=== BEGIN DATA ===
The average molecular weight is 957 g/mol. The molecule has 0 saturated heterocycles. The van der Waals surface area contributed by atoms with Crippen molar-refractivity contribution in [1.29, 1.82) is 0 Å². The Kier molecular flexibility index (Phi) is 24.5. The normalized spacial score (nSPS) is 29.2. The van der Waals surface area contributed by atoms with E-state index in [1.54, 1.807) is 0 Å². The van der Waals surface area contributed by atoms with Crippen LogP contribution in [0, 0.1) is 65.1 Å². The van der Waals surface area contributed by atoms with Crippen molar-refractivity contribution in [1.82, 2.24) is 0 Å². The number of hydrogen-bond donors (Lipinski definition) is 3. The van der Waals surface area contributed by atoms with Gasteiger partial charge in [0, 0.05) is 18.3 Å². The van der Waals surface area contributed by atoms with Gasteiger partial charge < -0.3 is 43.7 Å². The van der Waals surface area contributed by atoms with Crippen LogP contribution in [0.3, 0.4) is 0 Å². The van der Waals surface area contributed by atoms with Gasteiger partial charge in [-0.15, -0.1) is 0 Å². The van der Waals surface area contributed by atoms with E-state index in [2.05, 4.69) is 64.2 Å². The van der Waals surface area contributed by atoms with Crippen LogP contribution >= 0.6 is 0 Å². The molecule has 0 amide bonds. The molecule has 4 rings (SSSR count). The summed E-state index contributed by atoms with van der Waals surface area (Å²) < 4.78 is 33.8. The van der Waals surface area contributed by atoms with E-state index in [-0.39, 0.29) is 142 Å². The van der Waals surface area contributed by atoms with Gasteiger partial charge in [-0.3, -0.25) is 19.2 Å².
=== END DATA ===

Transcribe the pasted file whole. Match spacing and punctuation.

The average molecular weight is 957 g/mol. The molecule has 0 saturated heterocycles. The van der Waals surface area contributed by atoms with Crippen molar-refractivity contribution in [1.29, 1.82) is 0 Å². The Kier molecular flexibility index (Phi) is 24.5. The normalized spacial score (nSPS) is 29.2. The van der Waals surface area contributed by atoms with E-state index in [1.54, 1.807) is 0 Å². The van der Waals surface area contributed by atoms with Crippen LogP contribution in [0, 0.1) is 65.1 Å². The van der Waals surface area contributed by atoms with Crippen molar-refractivity contribution in [1.82, 2.24) is 0 Å². The number of hydrogen-bond donors (Lipinski definition) is 3. The van der Waals surface area contributed by atoms with Gasteiger partial charge in [0, 0.05) is 18.3 Å². The van der Waals surface area contributed by atoms with Gasteiger partial charge < -0.3 is 43.7 Å². The van der Waals surface area contributed by atoms with Crippen LogP contribution in [0.3, 0.4) is 0 Å². The van der Waals surface area contributed by atoms with Gasteiger partial charge in [-0.15, -0.1) is 0 Å². The van der Waals surface area contributed by atoms with E-state index in [2.05, 4.69) is 64.2 Å². The van der Waals surface area contributed by atoms with Crippen LogP contribution >= 0.6 is 0 Å². The molecule has 0 amide bonds. The molecule has 4 rings (SSSR count). The summed E-state index contributed by atoms with van der Waals surface area (Å²) < 4.78 is 33.8. The van der Waals surface area contributed by atoms with E-state index in [-0.39, 0.29) is 142 Å². The van der Waals surface area contributed by atoms with Gasteiger partial charge in [-0.3, -0.25) is 19.2 Å².